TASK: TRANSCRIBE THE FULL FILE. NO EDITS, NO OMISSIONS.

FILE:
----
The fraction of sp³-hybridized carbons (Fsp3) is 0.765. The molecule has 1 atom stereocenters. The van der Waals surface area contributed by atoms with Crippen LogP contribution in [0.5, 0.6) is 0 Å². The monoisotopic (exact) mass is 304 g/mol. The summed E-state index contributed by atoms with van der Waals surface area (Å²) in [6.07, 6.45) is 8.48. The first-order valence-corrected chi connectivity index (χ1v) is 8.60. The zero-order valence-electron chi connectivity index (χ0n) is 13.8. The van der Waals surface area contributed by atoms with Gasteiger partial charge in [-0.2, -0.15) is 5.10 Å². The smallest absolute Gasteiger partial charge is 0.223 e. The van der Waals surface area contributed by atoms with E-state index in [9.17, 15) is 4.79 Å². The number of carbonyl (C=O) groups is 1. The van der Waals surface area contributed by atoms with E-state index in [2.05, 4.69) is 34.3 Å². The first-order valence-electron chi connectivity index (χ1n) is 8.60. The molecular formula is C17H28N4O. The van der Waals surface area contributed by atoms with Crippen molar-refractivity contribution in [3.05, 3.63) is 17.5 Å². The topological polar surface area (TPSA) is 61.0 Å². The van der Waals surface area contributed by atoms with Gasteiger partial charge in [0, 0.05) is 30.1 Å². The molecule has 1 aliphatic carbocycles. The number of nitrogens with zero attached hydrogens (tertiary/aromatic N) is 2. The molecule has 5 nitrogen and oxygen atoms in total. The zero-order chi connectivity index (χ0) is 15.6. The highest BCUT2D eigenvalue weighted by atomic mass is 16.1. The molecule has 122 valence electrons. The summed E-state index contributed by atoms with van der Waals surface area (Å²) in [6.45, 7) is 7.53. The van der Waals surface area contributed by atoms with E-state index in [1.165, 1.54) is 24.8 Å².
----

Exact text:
The fraction of sp³-hybridized carbons (Fsp3) is 0.765. The molecule has 1 atom stereocenters. The van der Waals surface area contributed by atoms with Crippen LogP contribution in [0.5, 0.6) is 0 Å². The monoisotopic (exact) mass is 304 g/mol. The summed E-state index contributed by atoms with van der Waals surface area (Å²) in [6.07, 6.45) is 8.48. The first-order valence-corrected chi connectivity index (χ1v) is 8.60. The zero-order valence-electron chi connectivity index (χ0n) is 13.8. The van der Waals surface area contributed by atoms with Gasteiger partial charge in [-0.2, -0.15) is 5.10 Å². The smallest absolute Gasteiger partial charge is 0.223 e. The van der Waals surface area contributed by atoms with E-state index in [9.17, 15) is 4.79 Å². The number of carbonyl (C=O) groups is 1. The van der Waals surface area contributed by atoms with E-state index in [2.05, 4.69) is 34.3 Å². The first-order valence-electron chi connectivity index (χ1n) is 8.60. The molecular formula is C17H28N4O. The van der Waals surface area contributed by atoms with Crippen molar-refractivity contribution in [3.05, 3.63) is 17.5 Å². The topological polar surface area (TPSA) is 61.0 Å². The van der Waals surface area contributed by atoms with Gasteiger partial charge in [0, 0.05) is 30.1 Å². The molecule has 1 aliphatic carbocycles. The number of nitrogens with zero attached hydrogens (tertiary/aromatic N) is 2. The molecule has 5 nitrogen and oxygen atoms in total. The zero-order chi connectivity index (χ0) is 15.6. The highest BCUT2D eigenvalue weighted by atomic mass is 16.1. The molecule has 122 valence electrons. The summed E-state index contributed by atoms with van der Waals surface area (Å²) in [6.45, 7) is 7.53. The van der Waals surface area contributed by atoms with E-state index in [1.165, 1.54) is 24.8 Å².